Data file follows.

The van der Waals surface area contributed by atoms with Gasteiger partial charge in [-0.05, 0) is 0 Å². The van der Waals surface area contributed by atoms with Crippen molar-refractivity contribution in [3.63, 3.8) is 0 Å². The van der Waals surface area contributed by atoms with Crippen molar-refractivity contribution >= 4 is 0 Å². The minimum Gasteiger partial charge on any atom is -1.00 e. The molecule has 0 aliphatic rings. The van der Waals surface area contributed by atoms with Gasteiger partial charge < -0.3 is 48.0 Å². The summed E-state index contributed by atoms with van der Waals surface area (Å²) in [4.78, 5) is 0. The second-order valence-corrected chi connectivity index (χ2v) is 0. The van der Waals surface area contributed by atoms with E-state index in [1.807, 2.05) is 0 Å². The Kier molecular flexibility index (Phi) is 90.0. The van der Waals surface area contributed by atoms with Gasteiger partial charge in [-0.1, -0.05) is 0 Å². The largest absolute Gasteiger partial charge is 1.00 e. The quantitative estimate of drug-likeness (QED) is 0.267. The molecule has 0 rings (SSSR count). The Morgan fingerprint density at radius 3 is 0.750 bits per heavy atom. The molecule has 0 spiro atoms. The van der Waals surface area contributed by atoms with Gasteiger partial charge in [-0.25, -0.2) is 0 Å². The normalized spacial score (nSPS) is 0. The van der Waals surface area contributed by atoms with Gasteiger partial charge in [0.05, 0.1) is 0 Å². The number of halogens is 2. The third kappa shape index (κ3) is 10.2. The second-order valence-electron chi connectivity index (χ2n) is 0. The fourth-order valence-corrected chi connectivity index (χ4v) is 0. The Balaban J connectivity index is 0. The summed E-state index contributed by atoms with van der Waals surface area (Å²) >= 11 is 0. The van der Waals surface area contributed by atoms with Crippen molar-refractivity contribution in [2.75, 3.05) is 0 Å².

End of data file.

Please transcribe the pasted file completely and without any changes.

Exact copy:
The van der Waals surface area contributed by atoms with Gasteiger partial charge in [-0.05, 0) is 0 Å². The van der Waals surface area contributed by atoms with Crippen molar-refractivity contribution in [3.63, 3.8) is 0 Å². The van der Waals surface area contributed by atoms with Crippen molar-refractivity contribution >= 4 is 0 Å². The minimum Gasteiger partial charge on any atom is -1.00 e. The molecule has 0 aliphatic rings. The van der Waals surface area contributed by atoms with Gasteiger partial charge < -0.3 is 48.0 Å². The summed E-state index contributed by atoms with van der Waals surface area (Å²) in [4.78, 5) is 0. The second-order valence-corrected chi connectivity index (χ2v) is 0. The van der Waals surface area contributed by atoms with E-state index in [1.807, 2.05) is 0 Å². The Kier molecular flexibility index (Phi) is 90.0. The van der Waals surface area contributed by atoms with Gasteiger partial charge in [-0.1, -0.05) is 0 Å². The largest absolute Gasteiger partial charge is 1.00 e. The quantitative estimate of drug-likeness (QED) is 0.267. The molecule has 0 rings (SSSR count). The Morgan fingerprint density at radius 3 is 0.750 bits per heavy atom. The molecule has 0 spiro atoms. The van der Waals surface area contributed by atoms with Gasteiger partial charge in [-0.25, -0.2) is 0 Å². The normalized spacial score (nSPS) is 0. The van der Waals surface area contributed by atoms with Gasteiger partial charge in [0.05, 0.1) is 0 Å². The number of halogens is 2. The third kappa shape index (κ3) is 10.2. The second-order valence-electron chi connectivity index (χ2n) is 0. The fourth-order valence-corrected chi connectivity index (χ4v) is 0. The Balaban J connectivity index is 0. The summed E-state index contributed by atoms with van der Waals surface area (Å²) >= 11 is 0. The van der Waals surface area contributed by atoms with Crippen molar-refractivity contribution in [2.75, 3.05) is 0 Å².